Harris and Verplank families honored by Grand Valley University Foundation

The Grand Valley University Foundation celebrated the Harris and Verplank families for their long-standing dedication to the university on June 4, presenting each with the Enrichment Award. The honor recognizes significant contributions to Grand Valley through philanthropy and community service.

A Legacy of Support: The Harris Family

three people standing near hall of fame wall with names on plague in the Fieldhouse
The Harris family was honored by the Grand Valley University Foundation for their significant contributions to student athletes. Pictured from left are John, Diane and Tom Harris.
Image credit - Amanda Pitts

For decades, the Harris family has been a pillar of support for Grand Valley, particularly for student athletes. The late John (Jack) Jr. and Dorcas Harris began their involvement with varsity wrestling when their son, John Harris III ’77, joined the team. Their commitment continued long after, laying the groundwork for a lasting legacy of generosity.

Inspired by their parents, John and his wife, Diane ’76, along with his brother, Tom Harris ’80, and wife, Tammi, have tirelessly supported student athletes. Their efforts were instrumental in reviving varsity wrestling at Grand Valley and by establishing the Harris Family Athletic Complex.

Randy Damstra, GVU Foundation director and member of the Board of Trustees, presented John Harris III with the Enrichment Award. Damstra said: “For decades, your family has been a pillar of support, elevating opportunities for our students. You have led the way, honoring your parents’ legacy and underscoring the importance of generational philanthropy.”

Reflecting on his parents' influence, Harris said: “From them, we learned a strong work ethic, the importance of kindness and respect, not to take ourselves too seriously, and to be persistent in the things that matter. They would be so pleased to see the wrestling legacy that has resulted, and to know they remain a part of it all.”

Engineering Success: The Verplank Family

Vicki and Gary Verplank
The Verplank family received the Enrichment Award for their support of Grand Valley's engineering program. Vicki and Gary Verplank are pictured.

Brothers Gary and Midge Verplank founded Shape Corp. in 1974. While they had tremendous professional acumen that grew the company into an enterprise with locations around the globe, they are most fondly remembered for how they invested in their community. 

Midge, Gary and his wife, Vicki, all believed in putting people first, and their spirit of generosity is evident through the enduring impact of their philanthropy.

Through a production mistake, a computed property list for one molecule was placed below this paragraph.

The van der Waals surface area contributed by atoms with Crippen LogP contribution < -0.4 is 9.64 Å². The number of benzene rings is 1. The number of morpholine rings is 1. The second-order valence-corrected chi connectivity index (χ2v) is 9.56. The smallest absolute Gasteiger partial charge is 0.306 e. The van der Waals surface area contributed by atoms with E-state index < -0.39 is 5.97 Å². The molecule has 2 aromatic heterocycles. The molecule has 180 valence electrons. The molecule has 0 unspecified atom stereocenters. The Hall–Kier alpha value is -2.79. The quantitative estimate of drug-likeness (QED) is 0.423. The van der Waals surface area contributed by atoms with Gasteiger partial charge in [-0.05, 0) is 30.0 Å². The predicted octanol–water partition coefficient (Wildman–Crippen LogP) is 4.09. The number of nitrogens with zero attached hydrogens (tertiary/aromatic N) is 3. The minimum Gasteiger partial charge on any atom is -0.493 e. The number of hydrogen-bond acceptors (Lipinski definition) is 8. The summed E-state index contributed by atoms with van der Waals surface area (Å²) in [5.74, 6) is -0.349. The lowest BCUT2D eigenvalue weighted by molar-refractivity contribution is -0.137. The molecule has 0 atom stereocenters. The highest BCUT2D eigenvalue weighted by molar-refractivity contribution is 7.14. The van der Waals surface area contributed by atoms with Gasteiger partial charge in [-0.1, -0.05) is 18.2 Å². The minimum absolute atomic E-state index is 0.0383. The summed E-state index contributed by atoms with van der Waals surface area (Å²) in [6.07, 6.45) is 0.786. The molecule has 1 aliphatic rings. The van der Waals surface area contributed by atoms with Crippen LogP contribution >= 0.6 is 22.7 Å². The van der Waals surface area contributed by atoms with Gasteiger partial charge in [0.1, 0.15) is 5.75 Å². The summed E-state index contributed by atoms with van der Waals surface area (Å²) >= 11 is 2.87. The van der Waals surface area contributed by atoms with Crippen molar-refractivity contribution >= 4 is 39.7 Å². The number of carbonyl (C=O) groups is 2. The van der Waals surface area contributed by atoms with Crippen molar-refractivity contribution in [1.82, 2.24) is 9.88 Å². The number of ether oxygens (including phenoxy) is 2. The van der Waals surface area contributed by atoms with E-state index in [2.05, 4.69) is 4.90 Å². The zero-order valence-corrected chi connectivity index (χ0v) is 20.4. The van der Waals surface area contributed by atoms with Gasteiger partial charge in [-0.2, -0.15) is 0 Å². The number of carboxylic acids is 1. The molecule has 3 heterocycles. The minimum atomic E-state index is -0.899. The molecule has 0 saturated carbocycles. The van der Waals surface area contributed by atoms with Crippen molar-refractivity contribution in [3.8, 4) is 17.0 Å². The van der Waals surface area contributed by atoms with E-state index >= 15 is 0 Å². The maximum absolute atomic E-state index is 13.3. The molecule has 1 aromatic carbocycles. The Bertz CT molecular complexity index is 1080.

Throughout the years, the Verplank family championed the growth of Grand Valley’s engineering program and supported the Robert B. Annis Water Resources Institute. Gary and Vicki’s sons, Tony and Kyle Verplank, are continuing the legacy of their parents and uncle. As co-executive chairs of Shape Corp, they offered corporate support that helped create GVSU’s Shape Corp. Innovation Design Center.

Midge Verplank
Midge Verplank founded Shape Corp. in 1974 with his brother, Gary.

Dottie Johnson, GVU Foundation secretary and honorary life member of the Board of Trustees, presented Tony and Kyle with the Enrichment Award. 

Johnson praised the family's contributions, saying, “They represent a multi-generational family of Grand Valley supporters, and I applaud them for engaging the next generation in giving. Philanthropy and collaboration are how we keep West Michigan thriving.”

Tony Verplank acknowledged the profound influence of their predecessors. “If you were to ask any of the Verplanks how they got to where they are today, they would unfailingly credit their predecessors," he said. "Generation after generation, we were passed on a name that was synonymous with integrity, humility and hard work.”

Celebrating a Legacy of Giving

President Philomena V. Mantella commended both families for their unwavering support. “The Harris and Verplank families have elevated our university and strengthened our foundation for generations to stand on," she said.

Mantella added that the dedication of the Harris and Verplank families serves as a beacon of generational philanthropy, inspiring future generations to continue the tradition of giving and community support.

Treena Gilbert serves as the University Development communications assistant.


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